When my book first came out and my friends and family members read it, a frequent observation was, “Wow, you really put a lot of personal stuff in there. Has Chief read it?”
Are you kidding?! Of course Chief read it! He went through it with a fine-tooth comb. And he gave me feedback – some of which was hard to hear but essential for its excellence. When co-workers questioned him as well, he replied, “If it helps others with their marriages, I’m completely willing to talk about our difficulties.”
My aunt was the first one to really nail my reason for this. She wrote, “I was a bit surprised that you were so open and personal about your experiences, but that’s what makes it so compelling. It should be required reading for a lot of young couples, not just law enforcement pairs. It even speaks deeply to old long-time married folks like us, forcing one to really examine our relationships with our spouses…”
If you read last week’s blog, you know that I continue to share the good, the bad, and the ugly for the sake of sharing the lessons I learn in life with you. Knowing that we are more alike than different in our thoughts and actions connects us. I know I’m not all that – and you know you’re not all that. Authenticity brings relief.
And what does this have to do with how we love our cops? Everything.
Somewhere in the course of our culture’s “evolving” relational intelligence, we’ve downplayed the idea that our actions (both good and bad) have significant impact on those we are close to. There are no real consequences, it’s my business. These are MY choices – they have nothing to do with you. But really – do your choices affect your spouse? Your kids? The neighbor? The taxpayer? If I choose to eat a donut, who’s business is it but mine? Well, let’s see. Donuts pad on weight, which I want to lose. A choice to screw it all and devour empty carbs will inadvertently tack on guilt (right there on the thighs – where it’s virtually impossible to lose!). And that guilt manifests itself, eventually, into irritation. Irritability leads to sensitivity. Sensitivity leads to insecurity. Insecurity leads to misunderstanding. And misunderstanding results in conflict. With the others who are close to you. Every choice – negative and positive has its effect on others whether we choose to acknowledge it or not.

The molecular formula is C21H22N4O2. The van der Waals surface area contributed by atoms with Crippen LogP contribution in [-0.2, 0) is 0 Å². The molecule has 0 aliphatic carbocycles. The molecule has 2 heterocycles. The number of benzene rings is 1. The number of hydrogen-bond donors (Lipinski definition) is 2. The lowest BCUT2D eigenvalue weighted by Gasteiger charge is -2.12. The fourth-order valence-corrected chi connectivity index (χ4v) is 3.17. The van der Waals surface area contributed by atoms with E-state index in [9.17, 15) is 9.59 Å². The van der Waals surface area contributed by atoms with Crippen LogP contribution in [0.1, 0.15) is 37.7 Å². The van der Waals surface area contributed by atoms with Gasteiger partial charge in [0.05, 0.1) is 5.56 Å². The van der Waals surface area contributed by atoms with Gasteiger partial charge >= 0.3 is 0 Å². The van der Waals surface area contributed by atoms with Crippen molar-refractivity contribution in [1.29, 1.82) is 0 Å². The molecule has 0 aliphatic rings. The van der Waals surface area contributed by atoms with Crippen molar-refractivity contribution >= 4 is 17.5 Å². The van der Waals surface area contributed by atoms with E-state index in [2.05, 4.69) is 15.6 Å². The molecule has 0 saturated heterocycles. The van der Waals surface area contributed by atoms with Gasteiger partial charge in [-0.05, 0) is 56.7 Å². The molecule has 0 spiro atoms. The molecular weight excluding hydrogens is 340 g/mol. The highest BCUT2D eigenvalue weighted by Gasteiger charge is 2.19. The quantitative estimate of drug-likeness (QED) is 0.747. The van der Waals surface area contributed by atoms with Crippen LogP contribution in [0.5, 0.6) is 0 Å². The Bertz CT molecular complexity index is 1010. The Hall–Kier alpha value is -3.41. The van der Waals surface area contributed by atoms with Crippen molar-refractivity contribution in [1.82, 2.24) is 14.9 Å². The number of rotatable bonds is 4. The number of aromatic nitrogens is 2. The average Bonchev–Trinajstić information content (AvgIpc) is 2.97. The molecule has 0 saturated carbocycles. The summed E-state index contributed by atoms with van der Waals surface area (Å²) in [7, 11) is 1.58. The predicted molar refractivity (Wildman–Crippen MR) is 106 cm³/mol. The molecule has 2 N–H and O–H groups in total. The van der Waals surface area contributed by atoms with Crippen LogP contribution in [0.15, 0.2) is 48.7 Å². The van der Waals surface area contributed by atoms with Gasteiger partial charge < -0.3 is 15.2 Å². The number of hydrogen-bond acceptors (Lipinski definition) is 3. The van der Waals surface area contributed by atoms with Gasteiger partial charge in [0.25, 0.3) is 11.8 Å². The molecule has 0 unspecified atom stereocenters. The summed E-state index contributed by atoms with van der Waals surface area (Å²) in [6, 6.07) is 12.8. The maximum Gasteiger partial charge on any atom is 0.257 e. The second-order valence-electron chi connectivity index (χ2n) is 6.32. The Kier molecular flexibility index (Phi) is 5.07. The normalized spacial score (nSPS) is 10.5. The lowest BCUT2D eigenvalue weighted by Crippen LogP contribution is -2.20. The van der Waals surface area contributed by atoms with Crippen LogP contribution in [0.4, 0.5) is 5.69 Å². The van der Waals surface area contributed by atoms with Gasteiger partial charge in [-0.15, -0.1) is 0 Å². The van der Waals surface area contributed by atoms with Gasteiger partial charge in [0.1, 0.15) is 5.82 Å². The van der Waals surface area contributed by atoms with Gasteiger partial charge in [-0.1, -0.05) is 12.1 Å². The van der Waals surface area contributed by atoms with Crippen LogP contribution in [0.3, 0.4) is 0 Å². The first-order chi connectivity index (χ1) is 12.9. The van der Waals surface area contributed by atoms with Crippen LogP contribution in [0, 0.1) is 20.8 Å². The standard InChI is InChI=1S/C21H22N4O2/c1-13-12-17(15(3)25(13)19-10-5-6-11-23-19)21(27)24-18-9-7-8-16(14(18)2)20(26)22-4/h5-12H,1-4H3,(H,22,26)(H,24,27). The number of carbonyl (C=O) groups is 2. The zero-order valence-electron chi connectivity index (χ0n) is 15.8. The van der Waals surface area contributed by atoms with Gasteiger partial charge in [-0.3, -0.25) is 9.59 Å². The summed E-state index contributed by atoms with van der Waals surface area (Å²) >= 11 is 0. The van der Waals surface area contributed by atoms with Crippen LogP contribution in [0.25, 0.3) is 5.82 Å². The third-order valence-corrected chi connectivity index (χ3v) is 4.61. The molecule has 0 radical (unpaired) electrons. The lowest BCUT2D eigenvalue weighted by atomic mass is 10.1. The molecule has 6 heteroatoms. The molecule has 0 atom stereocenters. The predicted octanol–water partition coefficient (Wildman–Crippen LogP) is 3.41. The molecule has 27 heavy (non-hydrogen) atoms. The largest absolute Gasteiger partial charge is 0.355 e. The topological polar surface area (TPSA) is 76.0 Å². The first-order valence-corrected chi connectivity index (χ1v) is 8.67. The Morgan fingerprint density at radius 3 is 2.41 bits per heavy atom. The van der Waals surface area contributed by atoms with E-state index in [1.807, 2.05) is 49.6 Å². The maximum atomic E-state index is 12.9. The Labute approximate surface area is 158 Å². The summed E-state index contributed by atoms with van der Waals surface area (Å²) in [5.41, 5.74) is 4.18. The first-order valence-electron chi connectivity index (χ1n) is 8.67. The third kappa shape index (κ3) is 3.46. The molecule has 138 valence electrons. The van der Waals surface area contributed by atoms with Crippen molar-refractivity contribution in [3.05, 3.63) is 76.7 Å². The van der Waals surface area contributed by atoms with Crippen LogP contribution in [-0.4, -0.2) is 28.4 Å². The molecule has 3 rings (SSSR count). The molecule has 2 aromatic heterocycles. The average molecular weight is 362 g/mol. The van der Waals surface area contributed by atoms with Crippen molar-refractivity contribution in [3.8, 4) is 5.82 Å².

We also think that admitting our shortcomings will have a negative effect on our self-esteems and the respect others have for us. I’ve got news for you – those you live with already know that you aren’t perfect. It’s like the idea that we can’t tell God we’re angry – He already KNOWS! And understanding and acknowledging the stupid things we do not only help with the authenticity of our relationships, but those who are willing to apologize and/or change, are very much respected.
When we admit our shortcomings, we take away their power over us. Rather than expend the energy to hide, deflect, and lie about the things we don’t do well, or the wrong things we say, the mistakes we make, or whatever the case may be, we can use the energy to come clean. It’s much less exhausting to be authentic than to put up a front.
And here’s an added bonus. When we give ourselves freedom to make peace with our weaknesses, we’re much more willing to forgive others their shortcomings. Suddenly there is a willingness to come closer and connect because there is permission to fail – I can be who I am – good, bad, ugly – if there is mercy, forgiveness and restoration.
(Disclaimer – This doesn’t extend to abuse, and it doesn’t give license to chronic bad behaviors. Although, admitting a problem is the first step to restoration in such cases.)
So what am I saying? I’m sayin’ let’s keep it real with each other, people. We’re all in this together.